Evolution of a Full Professor


	Success in academia is hypothesized to require specific phenotypes.  In order 
	to understand how such unusual traits arise, we use human clones to identify 
	the molecular events that occur during the transition from a gradute student 
	to a professor.  A pool of graduate student clones was subjected to several 
	rounds of random mutagenesis followed by selection on minimal money media in 
	the absence of dental insurance.  Students surviving this semlection were 
	further screened for the ability to work long hours with vending machine snacks 
	as a sole carbon source;  clones satisfying these requirements were dubbed 
	"post-docs".  In order to identify assistant professors from amongst post-docs, 
	this pool was further  mutagenized, and screened for the ability to turn 
	esoteric results into a 50 minute seminar.  Finally, these assistant professors 
	were evaluated for their potential to become full professors in two ways:  
	first, they were screened for overproduction and surface display of stress 
	proteins such as Hsp70.  Assistant professors that displayed such proteins 
	(so-called "stressed-out mutants") were then fused to the M13 coat protein,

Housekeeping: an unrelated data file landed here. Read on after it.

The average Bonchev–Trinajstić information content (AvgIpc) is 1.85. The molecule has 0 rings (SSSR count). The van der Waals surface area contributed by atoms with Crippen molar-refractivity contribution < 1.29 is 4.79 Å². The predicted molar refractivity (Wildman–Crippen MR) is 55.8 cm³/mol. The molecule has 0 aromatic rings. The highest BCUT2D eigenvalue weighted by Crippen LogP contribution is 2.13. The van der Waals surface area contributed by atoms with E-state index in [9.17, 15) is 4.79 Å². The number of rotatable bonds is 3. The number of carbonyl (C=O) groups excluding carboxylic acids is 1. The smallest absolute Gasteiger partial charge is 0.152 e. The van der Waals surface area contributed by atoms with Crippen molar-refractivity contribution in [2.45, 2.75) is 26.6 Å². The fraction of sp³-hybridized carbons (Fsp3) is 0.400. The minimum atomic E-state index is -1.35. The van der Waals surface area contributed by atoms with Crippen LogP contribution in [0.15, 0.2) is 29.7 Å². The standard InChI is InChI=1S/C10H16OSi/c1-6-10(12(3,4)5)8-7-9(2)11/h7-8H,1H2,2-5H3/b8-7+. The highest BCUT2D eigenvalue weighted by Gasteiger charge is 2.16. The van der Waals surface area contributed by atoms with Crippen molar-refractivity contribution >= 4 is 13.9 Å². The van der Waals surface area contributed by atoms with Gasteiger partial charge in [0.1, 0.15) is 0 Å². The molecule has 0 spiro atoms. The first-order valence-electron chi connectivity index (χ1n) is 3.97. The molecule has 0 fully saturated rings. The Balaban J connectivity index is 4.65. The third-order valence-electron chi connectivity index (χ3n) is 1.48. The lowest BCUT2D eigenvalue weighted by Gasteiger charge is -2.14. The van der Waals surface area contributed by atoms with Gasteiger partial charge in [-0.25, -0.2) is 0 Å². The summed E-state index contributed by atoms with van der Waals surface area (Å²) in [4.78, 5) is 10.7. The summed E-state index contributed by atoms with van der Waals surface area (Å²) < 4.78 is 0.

displayed on phages and passed over a friend and family members column, to 
	identify those that were incapable to functional interactions.  These were 
	called full professors.  Although these mutants arose independently, they 
	shared striking phenotypes.  These included the propensity to talk incessantly 
	about their own research, the inability to judge the time required to complete 
	bench work, and the belief that all their ideas constituted good thesis 
	projects.  The linkage of all these traits suggests taht these phenotypes are 
	coordinately regulated.  Preliminary experiments have identified a putative 
	global regulator.  Studies are currently being conducted to determine if 
	overexpression of this gene product in post-docs and grad students can speed up 
	the grad student-full professor evolutionary process.

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